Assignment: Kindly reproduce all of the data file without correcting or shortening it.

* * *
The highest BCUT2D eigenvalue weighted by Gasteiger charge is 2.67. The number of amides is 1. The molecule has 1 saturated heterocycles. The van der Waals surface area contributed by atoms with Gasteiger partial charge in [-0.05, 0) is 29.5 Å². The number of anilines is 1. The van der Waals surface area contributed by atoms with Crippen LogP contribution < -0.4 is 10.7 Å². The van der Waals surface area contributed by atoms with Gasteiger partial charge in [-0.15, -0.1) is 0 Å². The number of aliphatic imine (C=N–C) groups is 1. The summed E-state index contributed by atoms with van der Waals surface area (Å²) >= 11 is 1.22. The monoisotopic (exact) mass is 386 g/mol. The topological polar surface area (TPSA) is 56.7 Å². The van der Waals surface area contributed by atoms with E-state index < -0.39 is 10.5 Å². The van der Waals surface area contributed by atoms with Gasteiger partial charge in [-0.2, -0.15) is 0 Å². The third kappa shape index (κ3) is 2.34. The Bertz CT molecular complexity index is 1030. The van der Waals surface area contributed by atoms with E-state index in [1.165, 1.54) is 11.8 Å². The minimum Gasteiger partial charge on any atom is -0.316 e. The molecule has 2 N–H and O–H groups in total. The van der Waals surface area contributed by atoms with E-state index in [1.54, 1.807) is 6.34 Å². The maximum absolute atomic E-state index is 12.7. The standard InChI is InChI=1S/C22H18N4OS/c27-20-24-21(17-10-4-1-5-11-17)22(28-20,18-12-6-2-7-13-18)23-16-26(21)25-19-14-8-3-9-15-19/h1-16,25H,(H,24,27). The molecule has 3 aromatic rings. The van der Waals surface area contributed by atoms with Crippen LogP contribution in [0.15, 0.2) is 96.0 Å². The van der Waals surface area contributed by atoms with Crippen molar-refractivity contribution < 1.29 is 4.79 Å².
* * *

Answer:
The highest BCUT2D eigenvalue weighted by Gasteiger charge is 2.67. The number of amides is 1. The molecule has 1 saturated heterocycles. The van der Waals surface area contributed by atoms with Gasteiger partial charge in [-0.05, 0) is 29.5 Å². The number of anilines is 1. The van der Waals surface area contributed by atoms with Crippen LogP contribution < -0.4 is 10.7 Å². The van der Waals surface area contributed by atoms with Gasteiger partial charge in [-0.15, -0.1) is 0 Å². The number of aliphatic imine (C=N–C) groups is 1. The summed E-state index contributed by atoms with van der Waals surface area (Å²) >= 11 is 1.22. The monoisotopic (exact) mass is 386 g/mol. The topological polar surface area (TPSA) is 56.7 Å². The van der Waals surface area contributed by atoms with E-state index < -0.39 is 10.5 Å². The van der Waals surface area contributed by atoms with Gasteiger partial charge in [-0.2, -0.15) is 0 Å². The third kappa shape index (κ3) is 2.34. The Bertz CT molecular complexity index is 1030. The van der Waals surface area contributed by atoms with E-state index in [1.165, 1.54) is 11.8 Å². The minimum Gasteiger partial charge on any atom is -0.316 e. The molecule has 2 N–H and O–H groups in total. The van der Waals surface area contributed by atoms with E-state index in [1.54, 1.807) is 6.34 Å². The maximum absolute atomic E-state index is 12.7. The standard InChI is InChI=1S/C22H18N4OS/c27-20-24-21(17-10-4-1-5-11-17)22(28-20,18-12-6-2-7-13-18)23-16-26(21)25-19-14-8-3-9-15-19/h1-16,25H,(H,24,27). The molecule has 3 aromatic rings. The van der Waals surface area contributed by atoms with Crippen LogP contribution in [0.15, 0.2) is 96.0 Å². The van der Waals surface area contributed by atoms with Crippen molar-refractivity contribution < 1.29 is 4.79 Å².